There have been times when cinema has used non-humans as characters. Birds, animals, cars and even trains have all played key roles in films.
Kannan’s Oru Oorla Rendu Raja (Two Kings In One Country) in Tamil – to soon go on the floors – will have a train as one of its characters. The director has hired a platform in Mayiladuthurai (earlier known as Mayavaram) railway station and a train for his movie.
Kannan said the train would be a “character”.
Of course, this will not be the first time that a film is going to have a non-human essaying a character. One of India’s most renowned auteurs, Adoor Gopalakrishnan, once said that a movie “is not just an actor’s performance. He is only one of the several elements…I take care to include animals or birds or even insects in my films. Man becomes truly complete only with the interplay of life forms around him, including plants and trees. This is what makes him one with Nature”.
True to this, “the street cat that strolls on the roof in Swayamvaram (One’s Own Choice), the naughty tuskers, and the black cow that chases Sankarankutty out of the shop veranda into lashing rain in Kodiyettam (The Ascent), different kinds of dogs and the hen that lays eggs in the attic in Anantaram (Monologue), the cranes, the crows, parrots, mynahs and a host of other birds, and the fish in the temple pond in Vidheyan (The Servile) are a few of these non-human actors which have made my movies richer with their presence and histrionics”.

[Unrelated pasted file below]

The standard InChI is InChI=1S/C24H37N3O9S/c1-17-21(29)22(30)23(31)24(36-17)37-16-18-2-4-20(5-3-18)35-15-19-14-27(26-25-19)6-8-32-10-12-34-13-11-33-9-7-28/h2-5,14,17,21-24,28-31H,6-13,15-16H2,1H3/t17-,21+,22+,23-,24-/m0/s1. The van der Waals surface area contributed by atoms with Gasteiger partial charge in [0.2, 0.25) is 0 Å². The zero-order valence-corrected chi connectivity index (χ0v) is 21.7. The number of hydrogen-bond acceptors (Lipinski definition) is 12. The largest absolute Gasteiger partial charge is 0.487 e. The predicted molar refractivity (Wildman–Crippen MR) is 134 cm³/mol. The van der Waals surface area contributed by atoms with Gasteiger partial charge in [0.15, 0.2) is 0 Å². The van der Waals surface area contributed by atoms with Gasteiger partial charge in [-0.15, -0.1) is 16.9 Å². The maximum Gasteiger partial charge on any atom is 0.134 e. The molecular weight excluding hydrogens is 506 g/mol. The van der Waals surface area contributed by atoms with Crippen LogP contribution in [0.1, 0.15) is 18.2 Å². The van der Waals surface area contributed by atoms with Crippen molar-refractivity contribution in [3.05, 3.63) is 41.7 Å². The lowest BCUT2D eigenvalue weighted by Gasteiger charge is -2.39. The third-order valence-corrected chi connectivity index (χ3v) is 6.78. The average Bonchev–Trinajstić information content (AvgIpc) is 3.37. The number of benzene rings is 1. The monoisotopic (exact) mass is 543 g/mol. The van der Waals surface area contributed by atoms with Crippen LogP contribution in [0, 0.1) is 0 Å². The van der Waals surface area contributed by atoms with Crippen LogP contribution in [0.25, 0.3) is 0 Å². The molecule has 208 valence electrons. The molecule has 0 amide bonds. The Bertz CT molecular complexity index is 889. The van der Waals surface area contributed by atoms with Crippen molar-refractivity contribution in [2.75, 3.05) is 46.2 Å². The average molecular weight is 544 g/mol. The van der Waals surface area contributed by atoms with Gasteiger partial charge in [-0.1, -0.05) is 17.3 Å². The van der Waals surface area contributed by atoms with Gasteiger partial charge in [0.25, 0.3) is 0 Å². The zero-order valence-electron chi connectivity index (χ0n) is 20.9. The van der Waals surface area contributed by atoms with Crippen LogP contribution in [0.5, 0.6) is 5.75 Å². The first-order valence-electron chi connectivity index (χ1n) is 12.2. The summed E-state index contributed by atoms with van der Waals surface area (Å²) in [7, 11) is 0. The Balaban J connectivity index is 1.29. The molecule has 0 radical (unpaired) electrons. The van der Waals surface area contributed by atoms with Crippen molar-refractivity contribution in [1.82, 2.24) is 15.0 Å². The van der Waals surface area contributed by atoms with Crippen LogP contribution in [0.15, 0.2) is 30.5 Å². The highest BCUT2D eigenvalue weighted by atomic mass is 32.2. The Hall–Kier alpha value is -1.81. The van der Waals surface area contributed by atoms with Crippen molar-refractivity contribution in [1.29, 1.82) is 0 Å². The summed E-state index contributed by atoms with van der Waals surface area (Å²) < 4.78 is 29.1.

Even more incredible was Adoor’s decision to make a palm tree a character in Nizhalkkuthu (Shadow Kill), set in pre-independence India and during Gandhi’s Quit India Movement. It talks about a hangman in the princely State of Travancore (now part of Kerala) and his guilt-ridden existence.
There have been many others in Indian cinema who have used non-humans with great effect. Elephants and dogs have essayed major roles. The stone figures of gods and goddesses have replicated men and women with heroes and heroines talking to them, complaining to them – as if they were human beings.
Trains have been great leitmotifs in cinema – and they have been wonderful Cupids. Remember that song in Professor with Shammi Kapoor and Kalpana jumping in and out of the slow moving toy train as it chugs through the Ghoom Loop, near Darjeeling (Mein chali, mein chali…). Remember Rajesh Khanna in a Jeep with Sharmila Tagore in a train in Aradhana with the evergreen number, Mere sapno ki rani…. And some of you will certainly have not forgotten one of Mani Ratnam’s best works, Alaipayuthey (Waves, which was remade in Hindi as Saathiya with Rani Mukherjee and Vivek Oberoi) starring Madhavan and Shalini. Here the train acts as Cupid.
So, the train in Kannan’s Oru Oorla Rendu Raja may well be an engaging part of the narrative.
And trains have, since time immemorial, been so romantic. They have helped men and women meet, helped them to begin a love story. Nobody can forget David Lean’s great classic, Brief Encounter – where Trevor Howard and Celia Johnson fall in love in a rail station with the story playing out against the whistle of the engines and the clanging sound of the bogies till the affair disappears in the smoke of the locomotives.
Sometimes, an estranged man-woman relationship is repaired in a train station as we saw in Kora Kagaz with Vijay Anand and Jaya Bahaduri romantically reconciling with each other in a waiting room.
So, it will be interesting to see how Kannan will use the train to weave his tale of two kings in (maybe) one train.
(Gautaman Bhaskaran wrote Adoor Gopalakrishnan’s full-fledged biography in 2010)